Basically, you have WSH installed if you've installed the IE5 browser or WSH itself. In order to stop it from running you have to disassociate the VBS extension with the WSH. Right click "My Computer" on the Desktop or in Windows Explorer. Select "Open." Click on the "View" menu and select "Options...." Now click on the "File Types" tab. Scroll down to "VBScript Script File" (if not found stop here and cancel out; you don't have scripting active). Click on the "VBScript Script File" and select "Remove." Confirm and then quit the File Types application.

WindowsNT 4.0

Basically, you have WSH installed if you've installed the IE5 browser or WSH itself. In order to stop it from running you have to disassociate the VBS extension with the WSH. Log on as an administrator. Right click "My Computer" on the Desktop or in Windows Explorer. Select "Open." Click on the "View" menu and select "Options...." Now click on the "File Types" tab. Scroll down to "VBScript Script File" (if not found stop here and cancel out; you don't have scripting active). Click on the "VBScript Script File" and select "Remove." Confirm and then quit the File Types application.

Windows 2000

WSH is normally installed. In order to stop it from running you have to disassociate the VBS extension with the WSH. Log on as an administrator. Right click "My Computer" on the Desktop or in Windows Explorer. Select "Open." Click on the "View" menu and select "Options...." Now click on the "File Types" tab. Scroll down to "VBScript Script File" (if not found stop here and cancel out; you don't have scripting active). Click on the "VBScript Script File" and select "Remove." Confirm and then quit the File Types application.


Backup Strategy

Once damage is done to files on your computer (no matter what the cause) it's often too late. A comprehensive backup strategy is a vital component in your computer security arsenal (and don't forget to test the restore routines!).


Too many people wait for a problem to happen or a virus to attack their PC before they take any action. Once a virus reveals its presence on your PC, it may be too late to recover damaged files. There are many viruses that cannot be successfully removed due to the way the virus infects the program. It's absolutely vital to have protection before the virus strikes. If you wait until you notice that your hard disk is losing data, you may already have hundreds of damaged files.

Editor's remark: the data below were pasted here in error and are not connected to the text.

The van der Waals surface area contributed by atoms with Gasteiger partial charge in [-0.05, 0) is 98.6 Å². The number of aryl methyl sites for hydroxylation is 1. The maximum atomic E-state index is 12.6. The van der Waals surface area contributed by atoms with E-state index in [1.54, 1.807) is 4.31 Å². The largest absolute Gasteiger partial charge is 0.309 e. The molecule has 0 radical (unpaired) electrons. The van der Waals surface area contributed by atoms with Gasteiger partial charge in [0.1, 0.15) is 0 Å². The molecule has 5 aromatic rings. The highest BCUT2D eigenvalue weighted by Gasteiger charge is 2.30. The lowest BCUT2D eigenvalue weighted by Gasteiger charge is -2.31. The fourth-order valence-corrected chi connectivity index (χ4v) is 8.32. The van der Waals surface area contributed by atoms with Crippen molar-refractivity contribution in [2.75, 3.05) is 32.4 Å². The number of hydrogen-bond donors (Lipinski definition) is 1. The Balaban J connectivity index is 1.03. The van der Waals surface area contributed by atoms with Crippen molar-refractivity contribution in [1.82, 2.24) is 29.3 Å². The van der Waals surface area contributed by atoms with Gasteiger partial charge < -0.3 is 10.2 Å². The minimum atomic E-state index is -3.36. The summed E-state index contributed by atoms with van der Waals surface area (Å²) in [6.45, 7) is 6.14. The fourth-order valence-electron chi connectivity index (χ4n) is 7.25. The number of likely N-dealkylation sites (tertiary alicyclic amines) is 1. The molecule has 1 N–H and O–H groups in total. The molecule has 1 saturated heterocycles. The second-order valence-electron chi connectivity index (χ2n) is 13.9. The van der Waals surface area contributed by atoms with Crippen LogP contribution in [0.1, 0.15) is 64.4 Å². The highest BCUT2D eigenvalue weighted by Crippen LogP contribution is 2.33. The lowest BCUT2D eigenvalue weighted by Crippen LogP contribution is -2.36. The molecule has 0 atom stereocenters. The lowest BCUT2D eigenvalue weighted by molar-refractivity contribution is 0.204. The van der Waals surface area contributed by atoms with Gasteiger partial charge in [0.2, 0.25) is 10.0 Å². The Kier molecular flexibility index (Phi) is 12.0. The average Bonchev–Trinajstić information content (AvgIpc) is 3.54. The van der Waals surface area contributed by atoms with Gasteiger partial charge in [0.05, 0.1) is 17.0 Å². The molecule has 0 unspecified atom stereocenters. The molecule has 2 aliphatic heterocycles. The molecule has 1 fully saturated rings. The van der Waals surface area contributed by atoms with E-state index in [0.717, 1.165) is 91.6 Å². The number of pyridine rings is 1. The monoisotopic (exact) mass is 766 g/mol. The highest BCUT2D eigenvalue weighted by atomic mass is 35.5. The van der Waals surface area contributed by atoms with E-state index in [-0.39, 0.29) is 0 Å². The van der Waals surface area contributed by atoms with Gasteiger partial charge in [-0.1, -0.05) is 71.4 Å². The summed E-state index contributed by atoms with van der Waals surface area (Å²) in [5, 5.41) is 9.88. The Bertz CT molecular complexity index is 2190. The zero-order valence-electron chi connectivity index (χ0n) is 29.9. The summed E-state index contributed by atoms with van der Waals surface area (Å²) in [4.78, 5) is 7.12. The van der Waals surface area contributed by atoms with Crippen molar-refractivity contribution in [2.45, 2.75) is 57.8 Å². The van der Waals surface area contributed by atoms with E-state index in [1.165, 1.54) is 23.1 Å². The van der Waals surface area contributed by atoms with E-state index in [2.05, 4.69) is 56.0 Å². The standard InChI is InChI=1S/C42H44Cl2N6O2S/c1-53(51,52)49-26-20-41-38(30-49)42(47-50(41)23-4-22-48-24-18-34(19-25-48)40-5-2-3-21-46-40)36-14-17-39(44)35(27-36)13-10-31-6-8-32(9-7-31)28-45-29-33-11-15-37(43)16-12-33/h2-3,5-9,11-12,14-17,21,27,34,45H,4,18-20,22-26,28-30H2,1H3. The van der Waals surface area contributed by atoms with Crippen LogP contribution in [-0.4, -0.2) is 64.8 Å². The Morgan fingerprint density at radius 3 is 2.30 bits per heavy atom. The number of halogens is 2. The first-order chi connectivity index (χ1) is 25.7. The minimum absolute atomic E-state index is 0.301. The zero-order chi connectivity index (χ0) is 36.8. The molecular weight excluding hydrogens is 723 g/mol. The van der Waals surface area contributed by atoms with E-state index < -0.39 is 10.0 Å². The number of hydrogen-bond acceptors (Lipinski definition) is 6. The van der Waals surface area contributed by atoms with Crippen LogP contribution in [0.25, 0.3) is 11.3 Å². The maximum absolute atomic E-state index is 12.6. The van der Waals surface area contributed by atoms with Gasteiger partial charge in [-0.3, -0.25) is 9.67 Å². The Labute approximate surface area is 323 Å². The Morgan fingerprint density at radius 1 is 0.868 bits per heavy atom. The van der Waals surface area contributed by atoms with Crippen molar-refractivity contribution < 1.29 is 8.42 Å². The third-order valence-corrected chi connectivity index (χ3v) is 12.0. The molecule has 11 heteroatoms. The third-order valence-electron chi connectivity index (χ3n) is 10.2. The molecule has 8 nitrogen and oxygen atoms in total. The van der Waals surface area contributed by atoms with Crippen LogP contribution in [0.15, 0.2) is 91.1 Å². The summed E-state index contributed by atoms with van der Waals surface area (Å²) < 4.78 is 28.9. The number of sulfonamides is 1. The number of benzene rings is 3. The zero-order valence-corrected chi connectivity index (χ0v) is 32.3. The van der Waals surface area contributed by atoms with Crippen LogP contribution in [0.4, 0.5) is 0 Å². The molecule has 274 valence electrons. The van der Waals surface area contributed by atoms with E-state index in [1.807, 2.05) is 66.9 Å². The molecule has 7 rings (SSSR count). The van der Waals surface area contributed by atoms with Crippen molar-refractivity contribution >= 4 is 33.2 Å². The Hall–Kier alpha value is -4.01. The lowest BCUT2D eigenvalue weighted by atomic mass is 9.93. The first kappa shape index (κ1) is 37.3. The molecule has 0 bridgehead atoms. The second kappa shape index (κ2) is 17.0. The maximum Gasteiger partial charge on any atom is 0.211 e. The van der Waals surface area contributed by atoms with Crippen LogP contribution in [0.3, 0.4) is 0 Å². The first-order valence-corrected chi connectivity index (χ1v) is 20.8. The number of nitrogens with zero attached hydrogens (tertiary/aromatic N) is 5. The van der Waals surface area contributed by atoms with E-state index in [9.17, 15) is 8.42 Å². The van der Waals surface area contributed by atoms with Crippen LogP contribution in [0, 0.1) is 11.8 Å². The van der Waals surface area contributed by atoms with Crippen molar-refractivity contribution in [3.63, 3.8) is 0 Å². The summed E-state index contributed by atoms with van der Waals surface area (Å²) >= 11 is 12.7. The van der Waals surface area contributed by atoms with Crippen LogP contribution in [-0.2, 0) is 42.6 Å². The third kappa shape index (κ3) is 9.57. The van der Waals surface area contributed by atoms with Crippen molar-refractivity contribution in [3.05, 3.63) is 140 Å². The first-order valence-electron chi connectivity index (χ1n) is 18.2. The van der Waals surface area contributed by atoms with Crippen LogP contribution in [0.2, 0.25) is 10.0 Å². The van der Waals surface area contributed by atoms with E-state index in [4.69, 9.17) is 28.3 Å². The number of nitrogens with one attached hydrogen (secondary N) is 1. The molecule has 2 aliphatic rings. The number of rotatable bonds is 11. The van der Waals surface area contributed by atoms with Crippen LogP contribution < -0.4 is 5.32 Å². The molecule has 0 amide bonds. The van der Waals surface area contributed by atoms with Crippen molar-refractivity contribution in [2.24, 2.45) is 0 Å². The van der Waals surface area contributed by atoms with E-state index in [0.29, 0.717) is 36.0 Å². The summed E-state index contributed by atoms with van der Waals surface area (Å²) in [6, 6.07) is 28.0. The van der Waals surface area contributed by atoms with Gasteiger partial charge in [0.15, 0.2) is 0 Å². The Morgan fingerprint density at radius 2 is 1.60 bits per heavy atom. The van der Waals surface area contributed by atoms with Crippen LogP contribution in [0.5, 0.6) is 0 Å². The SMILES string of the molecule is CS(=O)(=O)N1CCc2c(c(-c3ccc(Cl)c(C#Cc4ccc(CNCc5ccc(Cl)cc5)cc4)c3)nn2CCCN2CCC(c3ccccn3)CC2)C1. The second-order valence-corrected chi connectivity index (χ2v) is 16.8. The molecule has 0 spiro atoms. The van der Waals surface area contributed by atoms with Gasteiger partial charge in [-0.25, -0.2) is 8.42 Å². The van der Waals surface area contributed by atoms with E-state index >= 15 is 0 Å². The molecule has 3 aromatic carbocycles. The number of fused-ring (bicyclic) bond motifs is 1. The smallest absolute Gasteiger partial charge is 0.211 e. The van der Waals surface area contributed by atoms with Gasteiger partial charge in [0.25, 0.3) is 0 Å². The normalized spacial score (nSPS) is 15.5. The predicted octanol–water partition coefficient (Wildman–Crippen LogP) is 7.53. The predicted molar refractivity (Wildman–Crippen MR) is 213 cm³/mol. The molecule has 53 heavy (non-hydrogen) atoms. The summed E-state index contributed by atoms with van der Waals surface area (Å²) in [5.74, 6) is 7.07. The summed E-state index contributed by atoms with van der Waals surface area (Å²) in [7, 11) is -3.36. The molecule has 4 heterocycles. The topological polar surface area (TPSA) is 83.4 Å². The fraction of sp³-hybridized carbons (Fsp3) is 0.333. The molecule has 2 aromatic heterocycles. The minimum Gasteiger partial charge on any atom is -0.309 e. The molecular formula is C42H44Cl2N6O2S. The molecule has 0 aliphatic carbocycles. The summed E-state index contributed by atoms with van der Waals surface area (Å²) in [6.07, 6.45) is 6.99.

And, don't forget problems caused by hardware or software glitches. A good backup is excellent protection against those unscheduled events as well.

It's essential to carefully protect all your software and regularly back up the data on all your disks. Do you have a single disk that you can afford not to regularly backup? It's rare to find any PC that does not have some type of important data stored on it (why would you store it if you at least didn't feel it was important at the time?).

Suggested Policy

  • All original software (program) diskettes should immediately be write-protected, copied and stored in two secure, separate locations after installation. If you are using an integrity check program, immediately record (initialize) the integrity data for the new programs after installing. (Store CD-ROMs in a fire-secure location since you only have one copy of them.)
  • Determine a schedule for full backups by considering how frequently your data changes. It is an excellent idea to have three full sets of backup tapes or data cartridges and to store one set at another location to protect against fire, theft, or some other disaster. If your data is critical, you may wish to have a separate cycle of backups (e.g., quarterly or yearly) that can be used to recover when someone damages (or deletes) a vital file, but the deletion isn't discovered until months later.
  • The full backups should be coordinated with periodic incremental backups. The incremental backup, which copies just the files that have changed, normally runs very quickly and takes just a minute or so. Many people find that an incremental backup run at the end of each day works quite well. This way their data is protected should anything happen overnight. One rule of thumb for incremental backups is to do them when it would become difficult or not cost effective to re-enter the data.